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Discover the Secrets of Comfort in Airline Economy Class Part 2

Updated on July 4, 2013
Northwest Airlines economy class on a Beoing 757
Northwest Airlines economy class on a Beoing 757 | Source

This is a continuation of part 1 of Discover the Secret of Comfort in Airline Economy Class. This part 2 covers tips you can follow after you’ve boarded the plane.

© 2011 by Aurelio Locsin


Airline Economy Class Flight Attendants

Regardless of your previous experiences with them in airline economy class, under-thanked and hardworking flight attendants want to do a good job in keeping you comfortable and ensuring your safety. Anything you can do to make their job easier will be appreciated, and responded to in kind.

Bringing them treats is totally unexpected and is a welcome surprise. Chocolates, cookies, candies or home-made cakes are an appreciated change from the typical airline food they suffer. A few airline economy class crews are justifiably wary at food gifts, for health reasons. If that’s a concern, bring reading material such as books, magazines and catalogs. (They will have read through all the airline periodicals within their first few flights of their shift month. And this reading material is frequently changed only once month.)

If you’ve enjoyed a particular dish, dessert or snack, don’t be afraid to ask for seconds. But do so discretely, by going to the galley and seeing if they have any extras. They’ll be happy to oblige, especially if you’ve earlier given them a treat. I’ve also asked for non-alcoholic beverages such as soft-drinks, juices and water throughout the flight. There’s no need to wait for mealtimes for these refreshments.

Save any plastic bags or wrappers that cover pillows and blankets, or headsets. You can use this to temporarily store any trash you accumulate during the flight. You can give these trash bags to flight attendants when they make their rounds.


Travel in airline economy class, especially on international flights, can grant a small pack of freebies, typically consisting of a toothbrush, toothpaste, slipper-socks and even eye masks. However, even when these aren’t available, several other freebies are generally yours for the asking:

· Toiletries such as toothbrushes, toothpaste, disposable razors, shaving cream, tampons and moist towelettes.

· Children’s toys and games, which are normally automatically given to children who board. If you don’t have a kid with you, ask for them for your little ones at home.

· Airline advertising ephmera such as playing cards, postcards, pens or pencils, stationery and envelopes. My favorite item to ask for is a pilot’s pin or badge. These are typically made of plastic and occasionally, metal, and are excellent for collectors or kids. Tell flight attendants that you want to give the badge to your kid as a special reminder of your flight.

Before You Land

In part 1 of Discover the Secret of Comfort in Airline Economy Class, I talked about changing into your street clothes before landing. You normally have to do this within the confines of an airplane restroom, which requires some agility. Ask the flight attendant if there’s a protected space, where you can quickly change clothes. Depending on what relationship you’ve established with them beforehand, they may let you do it in a curtained area not normally available to passengers. Or they may be willing to stand guard against intrusion by other passengers while you change in a relatively isolated nook.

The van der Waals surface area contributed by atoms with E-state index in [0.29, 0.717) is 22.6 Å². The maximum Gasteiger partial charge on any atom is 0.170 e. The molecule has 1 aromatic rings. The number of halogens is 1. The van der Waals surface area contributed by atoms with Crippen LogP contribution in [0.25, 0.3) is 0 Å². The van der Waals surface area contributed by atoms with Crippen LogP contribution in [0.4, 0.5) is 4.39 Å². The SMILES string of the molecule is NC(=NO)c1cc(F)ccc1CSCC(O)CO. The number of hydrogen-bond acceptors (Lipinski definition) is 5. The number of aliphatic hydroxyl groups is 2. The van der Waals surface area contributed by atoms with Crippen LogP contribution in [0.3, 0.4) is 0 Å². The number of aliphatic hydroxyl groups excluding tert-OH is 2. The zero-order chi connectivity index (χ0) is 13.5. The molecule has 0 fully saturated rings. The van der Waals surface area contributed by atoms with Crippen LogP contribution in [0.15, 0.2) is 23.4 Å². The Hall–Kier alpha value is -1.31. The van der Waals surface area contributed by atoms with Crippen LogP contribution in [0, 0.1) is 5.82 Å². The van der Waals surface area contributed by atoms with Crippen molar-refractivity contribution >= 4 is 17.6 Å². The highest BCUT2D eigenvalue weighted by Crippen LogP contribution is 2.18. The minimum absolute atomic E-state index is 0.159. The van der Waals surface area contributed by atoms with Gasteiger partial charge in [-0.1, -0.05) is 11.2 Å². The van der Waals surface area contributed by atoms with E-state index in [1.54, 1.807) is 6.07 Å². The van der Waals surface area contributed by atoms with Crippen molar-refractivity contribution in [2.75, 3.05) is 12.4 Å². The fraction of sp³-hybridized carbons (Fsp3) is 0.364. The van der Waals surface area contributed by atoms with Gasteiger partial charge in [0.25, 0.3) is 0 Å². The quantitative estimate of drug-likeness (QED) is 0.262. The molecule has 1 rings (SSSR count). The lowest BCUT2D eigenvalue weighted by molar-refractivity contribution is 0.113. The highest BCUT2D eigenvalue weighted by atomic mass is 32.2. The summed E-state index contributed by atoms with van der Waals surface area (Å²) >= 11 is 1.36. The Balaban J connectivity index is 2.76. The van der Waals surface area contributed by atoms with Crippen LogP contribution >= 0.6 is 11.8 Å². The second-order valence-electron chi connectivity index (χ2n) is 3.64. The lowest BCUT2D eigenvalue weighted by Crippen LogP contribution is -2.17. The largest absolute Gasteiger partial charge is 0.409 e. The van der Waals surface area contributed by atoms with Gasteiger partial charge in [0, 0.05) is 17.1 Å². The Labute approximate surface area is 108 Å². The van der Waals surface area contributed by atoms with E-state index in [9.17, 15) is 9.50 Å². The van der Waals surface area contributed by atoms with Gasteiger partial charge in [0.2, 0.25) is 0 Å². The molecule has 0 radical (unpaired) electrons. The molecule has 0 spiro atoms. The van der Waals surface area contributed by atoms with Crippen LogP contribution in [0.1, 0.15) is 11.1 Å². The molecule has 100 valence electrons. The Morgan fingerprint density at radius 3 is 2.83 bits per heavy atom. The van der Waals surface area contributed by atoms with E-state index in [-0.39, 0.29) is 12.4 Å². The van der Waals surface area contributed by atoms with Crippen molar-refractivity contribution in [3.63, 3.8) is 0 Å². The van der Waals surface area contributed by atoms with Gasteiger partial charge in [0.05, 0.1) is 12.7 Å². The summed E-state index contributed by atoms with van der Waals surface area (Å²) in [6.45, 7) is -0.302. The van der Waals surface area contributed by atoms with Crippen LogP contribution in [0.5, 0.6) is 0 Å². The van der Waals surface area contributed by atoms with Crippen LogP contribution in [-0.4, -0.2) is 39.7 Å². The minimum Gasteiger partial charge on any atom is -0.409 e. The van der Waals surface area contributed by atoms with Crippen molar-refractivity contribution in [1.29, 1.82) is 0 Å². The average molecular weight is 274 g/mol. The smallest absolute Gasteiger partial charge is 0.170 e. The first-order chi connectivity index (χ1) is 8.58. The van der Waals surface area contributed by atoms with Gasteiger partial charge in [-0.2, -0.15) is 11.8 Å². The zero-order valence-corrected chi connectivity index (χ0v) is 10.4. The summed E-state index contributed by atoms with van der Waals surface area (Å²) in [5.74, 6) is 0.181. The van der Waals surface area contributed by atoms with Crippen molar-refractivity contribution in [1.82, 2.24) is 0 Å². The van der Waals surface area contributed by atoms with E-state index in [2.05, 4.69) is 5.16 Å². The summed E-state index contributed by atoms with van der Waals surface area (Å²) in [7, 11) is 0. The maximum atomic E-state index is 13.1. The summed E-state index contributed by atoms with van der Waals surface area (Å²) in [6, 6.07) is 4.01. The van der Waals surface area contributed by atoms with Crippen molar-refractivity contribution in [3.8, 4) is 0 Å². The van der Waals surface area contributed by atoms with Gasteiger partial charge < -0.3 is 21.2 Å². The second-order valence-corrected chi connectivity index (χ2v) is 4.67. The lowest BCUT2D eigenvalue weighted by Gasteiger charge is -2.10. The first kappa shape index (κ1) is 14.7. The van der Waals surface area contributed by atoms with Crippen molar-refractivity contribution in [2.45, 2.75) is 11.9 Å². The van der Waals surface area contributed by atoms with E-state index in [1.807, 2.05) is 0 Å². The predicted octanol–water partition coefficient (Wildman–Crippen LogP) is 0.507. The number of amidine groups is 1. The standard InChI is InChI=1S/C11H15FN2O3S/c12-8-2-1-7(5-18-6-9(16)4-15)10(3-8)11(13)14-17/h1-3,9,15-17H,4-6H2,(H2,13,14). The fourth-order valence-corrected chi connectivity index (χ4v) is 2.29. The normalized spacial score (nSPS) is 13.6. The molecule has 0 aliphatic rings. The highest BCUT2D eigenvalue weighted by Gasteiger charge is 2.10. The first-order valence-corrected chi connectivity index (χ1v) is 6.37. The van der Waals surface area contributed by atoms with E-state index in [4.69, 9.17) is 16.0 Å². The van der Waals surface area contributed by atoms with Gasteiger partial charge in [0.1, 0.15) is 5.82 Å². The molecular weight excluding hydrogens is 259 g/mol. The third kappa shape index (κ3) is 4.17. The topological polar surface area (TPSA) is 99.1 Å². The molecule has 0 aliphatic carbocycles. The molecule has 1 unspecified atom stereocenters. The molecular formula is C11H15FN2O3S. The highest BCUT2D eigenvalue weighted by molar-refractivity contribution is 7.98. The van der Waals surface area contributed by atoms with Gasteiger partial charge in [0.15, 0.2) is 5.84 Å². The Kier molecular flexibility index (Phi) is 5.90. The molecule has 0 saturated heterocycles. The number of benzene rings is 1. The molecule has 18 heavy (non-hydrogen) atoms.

Let me know in the Comments section if you’ve tried any of these tips, or if you have additional ones to add for flying in airline economy class.


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    • Peggy W profile image

      Peggy Woods 5 years ago from Houston, Texas

      Voted useful and up! We know a seasoned flight attendant. There are people who do not extend even common courtesies when addressing them. Am sure they would appreciate the attention you have suggested. After all, they are there to serve the passengers...but also help to protect them in cases of emergency. Not an easy job!

    • Alladream74 profile image

      Victor Mavedzenge 6 years ago from Oakland, California

      Cool hub,you certainly know your travel techniques

    • alocsin profile image

      alocsin 6 years ago from Orange County, CA

      LOL, Balimermaid.

    • BaliMermaid profile image

      BaliMermaid 6 years ago from Ubud Bali

      All of those tips work well, unless you hit a crew that is on a bad trip ( pardon the pun). I had a trip with my family on one airline that was so bad the man sitting next to me asked the lead flight attendant if the entire crew of attendants was on a prison work release program.

    • Thelma Alberts profile image

      Thelma Alberts 6 years ago from Germany

      Very helpful indeed as I have been always flying since I left my home country. Thanks for sharing.

    • Joe Bricky profile image

      Joe Bricky 6 years ago from Northern Nevada

      Very helpful. I never thought of any of that. :) UP and awesome.